Trivia clues at numbered posts along the maze route lead the way out of the Bose Corn Maze.

Surrey’s Bose Family Corn Maze opens Saturday

It's time to get lost in the maze, and have a great time finding your way out again as the popular Cloverdale attraction gets set to open

It’s time to get lost in the maze.

The Bose Corn Maze – Cloverdale’s number one agricultural attraction – opens for the season on Saturday (Aug. 26), set to amuse and confuse a new crop of visitors with its labyrinth of ripening corn.

Sprawling across acres of dense corn rows on a field at the corner of 64 Avenue and 156 Street, the family-run attraction sports a different pattern every year that’s best seen from above.

The 2016 maze pays tribute to the family’s – and the nation’s – passion for rugby.

“We attended the Rugby Sevens (tournament) back in March,” says Novi Bose, who operates the maze along with husband Mike and their sons . “It was so much fun. So why not Rugby Canada?”

Not surprisingly, they were thrilled when the nation’s Women’s Rugby Sevens team won the bronze medal at the 2016 Olympics in Rio.

“Only thing that could be better, is if we could have put that into the corn field,” she said.

http://webpapersadmin.bcnewsgroup.com/portals/uploads/cloverdale/.DIR288/wBoseMaze.jpgThe entrance to the maze (pictured) is located on 156 Street, one block south of 64 Avenue.

Be sure to give yourself plenty of time to complete the maze, which can take up to two and a half hours to successfully navigate.

Clues posted along the maze help point to the correct route. Trivia buffs have a distinct advantage.

Other features include a hay jump, pumpkin patch and a fire pit where visitors can roast marshmallows after they’ve found their way out.

The Bose family farm started in 1891 when Henry Bose landed in B.C. from England, starting a new life as a dairy and potato farmer.

The fifth generation farming family continues to put food on the dinner tables of Surrey, raising poultry and growing a variety of field crops that are sold at farmers markets across the region.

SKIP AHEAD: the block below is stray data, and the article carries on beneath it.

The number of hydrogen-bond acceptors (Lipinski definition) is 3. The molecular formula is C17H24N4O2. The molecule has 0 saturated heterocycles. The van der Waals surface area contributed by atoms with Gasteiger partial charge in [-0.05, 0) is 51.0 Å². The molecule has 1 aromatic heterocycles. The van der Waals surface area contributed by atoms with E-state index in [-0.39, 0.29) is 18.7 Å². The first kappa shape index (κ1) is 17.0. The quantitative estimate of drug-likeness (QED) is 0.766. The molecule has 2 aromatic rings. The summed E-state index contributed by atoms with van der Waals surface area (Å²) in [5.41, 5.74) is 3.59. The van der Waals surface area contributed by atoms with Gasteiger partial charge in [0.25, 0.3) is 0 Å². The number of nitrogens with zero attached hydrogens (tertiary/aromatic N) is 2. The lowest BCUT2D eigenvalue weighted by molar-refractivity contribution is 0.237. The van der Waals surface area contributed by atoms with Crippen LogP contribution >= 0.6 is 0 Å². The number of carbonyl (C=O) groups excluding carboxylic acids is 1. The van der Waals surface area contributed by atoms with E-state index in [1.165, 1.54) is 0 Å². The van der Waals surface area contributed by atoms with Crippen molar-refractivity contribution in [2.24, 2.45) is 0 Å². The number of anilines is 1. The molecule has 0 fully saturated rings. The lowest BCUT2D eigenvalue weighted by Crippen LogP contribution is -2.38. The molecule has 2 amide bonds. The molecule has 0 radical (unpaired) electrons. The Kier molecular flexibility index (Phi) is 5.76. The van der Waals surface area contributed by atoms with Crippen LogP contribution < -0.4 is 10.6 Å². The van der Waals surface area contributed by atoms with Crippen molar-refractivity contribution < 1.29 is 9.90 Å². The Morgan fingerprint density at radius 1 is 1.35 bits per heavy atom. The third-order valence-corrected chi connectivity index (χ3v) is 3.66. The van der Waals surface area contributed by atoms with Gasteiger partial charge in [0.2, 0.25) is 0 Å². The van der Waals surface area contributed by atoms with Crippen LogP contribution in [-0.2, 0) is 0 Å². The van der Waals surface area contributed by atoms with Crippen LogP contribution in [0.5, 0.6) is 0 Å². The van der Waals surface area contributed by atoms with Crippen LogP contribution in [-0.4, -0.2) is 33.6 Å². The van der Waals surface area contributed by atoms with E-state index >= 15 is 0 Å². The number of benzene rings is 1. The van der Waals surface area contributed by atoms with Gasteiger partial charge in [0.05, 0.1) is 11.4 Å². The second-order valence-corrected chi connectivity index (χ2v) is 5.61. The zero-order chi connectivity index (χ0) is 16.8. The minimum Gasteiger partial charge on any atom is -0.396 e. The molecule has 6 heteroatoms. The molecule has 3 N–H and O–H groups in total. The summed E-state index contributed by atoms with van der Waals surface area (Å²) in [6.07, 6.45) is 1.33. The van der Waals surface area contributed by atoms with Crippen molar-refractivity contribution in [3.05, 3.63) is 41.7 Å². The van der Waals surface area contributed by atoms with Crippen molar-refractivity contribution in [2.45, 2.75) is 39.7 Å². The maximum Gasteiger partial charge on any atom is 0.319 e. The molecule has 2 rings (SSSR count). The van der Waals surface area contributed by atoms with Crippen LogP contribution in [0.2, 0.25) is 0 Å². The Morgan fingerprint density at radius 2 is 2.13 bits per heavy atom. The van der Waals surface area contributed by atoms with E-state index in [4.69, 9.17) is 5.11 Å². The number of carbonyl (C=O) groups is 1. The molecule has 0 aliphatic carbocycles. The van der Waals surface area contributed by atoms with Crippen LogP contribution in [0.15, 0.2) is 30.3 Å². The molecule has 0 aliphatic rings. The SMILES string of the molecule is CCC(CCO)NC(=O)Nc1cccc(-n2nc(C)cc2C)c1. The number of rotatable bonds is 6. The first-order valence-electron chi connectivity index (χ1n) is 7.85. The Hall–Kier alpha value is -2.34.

When the maze and pumpkin patch are open, Bose potatoes, carrots, lettuce, kale, corn, peppers and tomatoes are sold at the concession, as are refreshments.

In August to Labour Day, hours of operation for the maze are noon to 8 p.m. Tuesday, Wednesday and Thursday, and from 6 to 8 p.m. Friday, noon to 8 p.m. Saturday, and noon to 4 p.m. Sunday.

From Labour Day to Oct. 16, hours of operation are Thursday and Friday from 6 to 8 p.m., Saturday from noon to 8 p.m., and Sunday from noon to 4 p.m. Monday to Wednesday are reserved for groups of 20 or more.

Over the years, they’ve tried to keep admission prices low enough for young families to enjoy the maze – and learn where their food comes from.

Admission: $7 general admission, $5 child (free for children aged 4 and under), $23 for a family of four. Cash and debit only.

At night, bring your flashlight or wear a headlamp. Boots are also recommended if the ground is damp and when it’s raining.

For up-to-date information on maze conditions, call the hotline at 778-578-5450.

Group bookings are available after Labour Day by emailing bosemaze@hotmail.com

Visit BoseCornMaze.com

Follow the Cloverdale Reporter on Twitter and Facebook. View our print edition online.

Just Posted

VIDEO: Surrey RCMP supporters make noise during rally outside city hall

‘Keep the RCMP in Surrey’ leader Ivan Scott says municipal force ‘not a done deal’

Market Days return Sept. 21

Street festival will once again take over downtown Cloverdale

International South Asian expo pitched for Surrey’s Bear Creek Park

Mayor Doug McCallum says the idea ‘shows a lot of promise’

White Rock council declares disapproval of ride-hailing rules

City to submit resolution to UBCM, send letter to B.C. Passenger Transportation Board

Celebration of life set for Ray Gemmill

Veteran horseman passed away July 31

VIDEO: Liberals make child care pledge, Greens unveil platform on Day 6 of campaign

Green party leader Elizabeth May unveils her party’s platform in Toronto

Canucks sign Brock Boeser to three-year, US$17.6-million deal

Young sniper will be in Vancouver Tuesday

B.C. forest industry looks to a high-technology future

Restructuring similar to Europe 15 years ago, executive says

RCMP conclude investigation into 2017 Elephant Hill wildfire

Files have been turned over to BC Prosecution Service

B.C. wants to be part of global resolution in opioid company bankruptcy claim

Government says settlement must include Canadian claims for devastation created by overdose crisis

Vancouver police officer hit with bear spray mid-arrest

Officer had been trying to arrest a woman wanted province-wide

B.C. ends ‘birth alerts’ in child welfare cases

‘Social service workers will no longer share information about expectant parents without consent’

U.S. student, killed in Bamfield bus crash, remembered as ‘kind, intelligent, talented’

John Geerdes, 18, was one of two UVic students killed in the crash on Friday night

B.C. communities urged to improve access for disabled people

One in four B.C. residents has disability, most want to work

Most Read